'Ungentlemanly, but not a crime': Loophole sees man avoid charges after 'tricking student into sex'


College student Abigail Finney thought she was in bed with her boyfriend in his dorm when she had sex with him.

But she was horrified when she got up to go to the bathroom and realised the man in the bed was instead her boyfriend’s friend Donald Grant Ward.

Confused as she had fallen asleep next to her boyfriend, she ran to her dorm room at Indiana’s Purdue University and discovered him sleeping soundly in her bed.

He moved to her dorm room three hours earlier as he couldn’t sleep with her taking up so much space in the small bed.

Telling her story to Buzzfeed News, Ms Finney said she told her boyfriend and they reported it to police. Ward was charged with two counts of rape.

“I remember him grinning at me. It was a freaky image,” she said.

“I was just kind of – I was frantic. I didn’t know what was going on.

“I was like, ‘I feel violated. This feels wrong. But I don’t know if it’s illegal’.”

Abigail Finney said the not guilty verdict made her feel like she wasted a year of her life. Source: Facebook/Abigail Finney

To make the nightmare worse, Ward’s actions were not considered rape because the sex was technically “consensual”.

Tricking somebody into sex through fraud, deception or impersonation is not illegal in most states across the US. Buzzfeed reports only California, Idaho, Missouri and Tennessee have laws that make these actions illegal.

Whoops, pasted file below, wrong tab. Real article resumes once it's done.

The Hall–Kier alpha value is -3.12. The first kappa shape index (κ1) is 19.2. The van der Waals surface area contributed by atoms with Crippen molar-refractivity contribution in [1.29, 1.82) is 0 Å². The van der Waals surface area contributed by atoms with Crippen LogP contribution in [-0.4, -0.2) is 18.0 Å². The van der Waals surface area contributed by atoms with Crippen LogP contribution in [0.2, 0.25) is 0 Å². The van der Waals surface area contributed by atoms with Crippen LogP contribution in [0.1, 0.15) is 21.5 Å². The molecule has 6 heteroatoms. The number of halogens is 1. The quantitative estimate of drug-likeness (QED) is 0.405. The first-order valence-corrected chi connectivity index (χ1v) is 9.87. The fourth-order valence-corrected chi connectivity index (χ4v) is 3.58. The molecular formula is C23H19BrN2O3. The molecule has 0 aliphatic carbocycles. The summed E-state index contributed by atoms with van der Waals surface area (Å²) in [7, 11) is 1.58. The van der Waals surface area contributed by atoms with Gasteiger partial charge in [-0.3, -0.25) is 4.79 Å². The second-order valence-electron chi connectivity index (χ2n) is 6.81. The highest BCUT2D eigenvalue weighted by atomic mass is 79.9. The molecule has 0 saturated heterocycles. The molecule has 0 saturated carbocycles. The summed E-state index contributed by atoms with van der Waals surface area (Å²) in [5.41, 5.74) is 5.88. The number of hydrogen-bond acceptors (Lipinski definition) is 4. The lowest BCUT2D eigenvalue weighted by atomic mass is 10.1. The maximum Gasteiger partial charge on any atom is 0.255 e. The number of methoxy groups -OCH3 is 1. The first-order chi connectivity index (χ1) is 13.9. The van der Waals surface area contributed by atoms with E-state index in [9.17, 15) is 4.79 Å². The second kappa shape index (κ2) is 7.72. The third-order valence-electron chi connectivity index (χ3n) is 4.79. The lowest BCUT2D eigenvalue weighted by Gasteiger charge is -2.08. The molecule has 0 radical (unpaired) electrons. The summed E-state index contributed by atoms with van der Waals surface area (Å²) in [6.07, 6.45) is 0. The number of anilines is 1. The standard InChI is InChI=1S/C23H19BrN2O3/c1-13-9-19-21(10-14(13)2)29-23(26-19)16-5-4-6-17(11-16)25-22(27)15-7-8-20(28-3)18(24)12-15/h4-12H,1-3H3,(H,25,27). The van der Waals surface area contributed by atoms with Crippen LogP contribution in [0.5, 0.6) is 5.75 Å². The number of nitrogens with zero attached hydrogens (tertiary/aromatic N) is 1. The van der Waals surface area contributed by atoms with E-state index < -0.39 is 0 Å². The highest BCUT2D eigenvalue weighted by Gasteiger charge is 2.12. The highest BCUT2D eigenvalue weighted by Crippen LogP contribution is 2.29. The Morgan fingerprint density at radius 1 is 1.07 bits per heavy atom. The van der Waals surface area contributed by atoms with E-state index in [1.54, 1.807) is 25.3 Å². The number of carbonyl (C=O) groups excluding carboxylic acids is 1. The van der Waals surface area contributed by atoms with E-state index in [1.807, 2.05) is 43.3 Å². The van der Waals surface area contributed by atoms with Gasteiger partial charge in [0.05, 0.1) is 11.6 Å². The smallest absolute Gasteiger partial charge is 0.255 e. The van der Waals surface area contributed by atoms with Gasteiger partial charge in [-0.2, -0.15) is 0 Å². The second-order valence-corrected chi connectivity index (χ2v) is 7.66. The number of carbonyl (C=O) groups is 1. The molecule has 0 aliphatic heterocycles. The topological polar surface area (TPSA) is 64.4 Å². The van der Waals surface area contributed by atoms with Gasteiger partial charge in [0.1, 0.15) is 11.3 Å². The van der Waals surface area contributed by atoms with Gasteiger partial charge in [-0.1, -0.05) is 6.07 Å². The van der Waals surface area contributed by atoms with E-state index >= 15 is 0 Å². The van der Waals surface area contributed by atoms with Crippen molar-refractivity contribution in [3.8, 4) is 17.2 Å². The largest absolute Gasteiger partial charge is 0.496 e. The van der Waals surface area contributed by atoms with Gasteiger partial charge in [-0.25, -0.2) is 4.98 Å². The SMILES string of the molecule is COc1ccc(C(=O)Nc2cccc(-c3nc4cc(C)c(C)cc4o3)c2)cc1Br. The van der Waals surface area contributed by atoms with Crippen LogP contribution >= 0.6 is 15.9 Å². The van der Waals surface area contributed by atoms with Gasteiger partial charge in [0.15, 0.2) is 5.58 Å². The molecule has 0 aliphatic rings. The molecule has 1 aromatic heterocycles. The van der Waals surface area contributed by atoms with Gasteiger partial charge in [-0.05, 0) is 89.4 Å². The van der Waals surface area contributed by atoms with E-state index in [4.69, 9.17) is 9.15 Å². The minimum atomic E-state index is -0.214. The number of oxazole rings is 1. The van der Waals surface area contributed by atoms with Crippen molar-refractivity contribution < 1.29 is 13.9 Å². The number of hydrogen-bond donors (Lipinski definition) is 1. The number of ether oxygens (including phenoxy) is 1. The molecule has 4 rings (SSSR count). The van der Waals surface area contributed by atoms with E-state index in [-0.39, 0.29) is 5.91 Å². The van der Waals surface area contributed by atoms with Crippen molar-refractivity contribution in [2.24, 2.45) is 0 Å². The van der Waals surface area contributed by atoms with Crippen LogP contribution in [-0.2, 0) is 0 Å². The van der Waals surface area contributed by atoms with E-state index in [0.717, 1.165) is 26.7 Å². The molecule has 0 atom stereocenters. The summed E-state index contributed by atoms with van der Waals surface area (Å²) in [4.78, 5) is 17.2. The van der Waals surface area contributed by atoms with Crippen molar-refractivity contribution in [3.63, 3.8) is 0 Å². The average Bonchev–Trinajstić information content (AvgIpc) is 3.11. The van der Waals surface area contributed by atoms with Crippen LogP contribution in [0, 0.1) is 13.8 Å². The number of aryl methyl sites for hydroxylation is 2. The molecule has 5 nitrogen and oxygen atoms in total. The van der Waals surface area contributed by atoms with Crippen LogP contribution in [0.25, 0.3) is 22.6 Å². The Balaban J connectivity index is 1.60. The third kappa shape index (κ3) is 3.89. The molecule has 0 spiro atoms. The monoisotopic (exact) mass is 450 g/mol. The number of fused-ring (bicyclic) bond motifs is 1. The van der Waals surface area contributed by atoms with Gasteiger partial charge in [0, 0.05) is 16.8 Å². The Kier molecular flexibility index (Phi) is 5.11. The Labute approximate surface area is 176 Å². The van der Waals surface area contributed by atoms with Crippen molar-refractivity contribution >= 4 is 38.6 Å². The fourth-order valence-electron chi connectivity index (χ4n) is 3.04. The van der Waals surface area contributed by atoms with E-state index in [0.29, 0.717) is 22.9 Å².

College student’s ‘second trauma’

Ward’s defence lawyer Kirk Freeman argued his client’s behaviour was “ungentlemanly” and the jury agreed it was not illegal.

“Something can be bad, something can be against cultural norms, against etiquette – doesn’t mean it’s a crime,” he told Buzzfeed.

“So there are lots of things in this world that we wouldn’t ourselves do, but it doesn’t make it a crime.”

The Hovde Hall of Administration building on the campus of Purdue University in West Lafayette, Indiana. Source: Daniel Acker

He claims prosecutors shouldn’t have pursued a rape charge and should have instead chased a case for sexual battery.

“If your concern was for her, then why not prosecute for what you could do rather than what you know was way out of bounds?” Mr Freeman said.

However in Indiana, a sexual battery charge would have only covered the moment Ward first groped the college student to initiate sex when she was asleep.

Abigail Finney unknowingly had sex with her boyfriend’s friend. Source: Facebook/Abigail Finney

Ms Finney told Buzzfeed when the first not guilty decision was read by the jury in February this year she felt angry.

“I felt like I’d wasted a year of my life because I could’ve been trying to heal, but instead I was reopening the wound over and over again,” she said.

“My therapist even called the trial a second trauma, so I guess I felt like I had done all that for no reason.”

Push to close the loophole

Ms Finney’s case has exposed the loophole in rape law and pushed US politicians to fight for a law that covers rape by fraud.

Tippecanoe County Republican representative Sally Siegrist said she did not want another case like Ms Finney’s.

“I never want another victim of rape to have their rapist go free just because of a loophole in our state statute,” she said.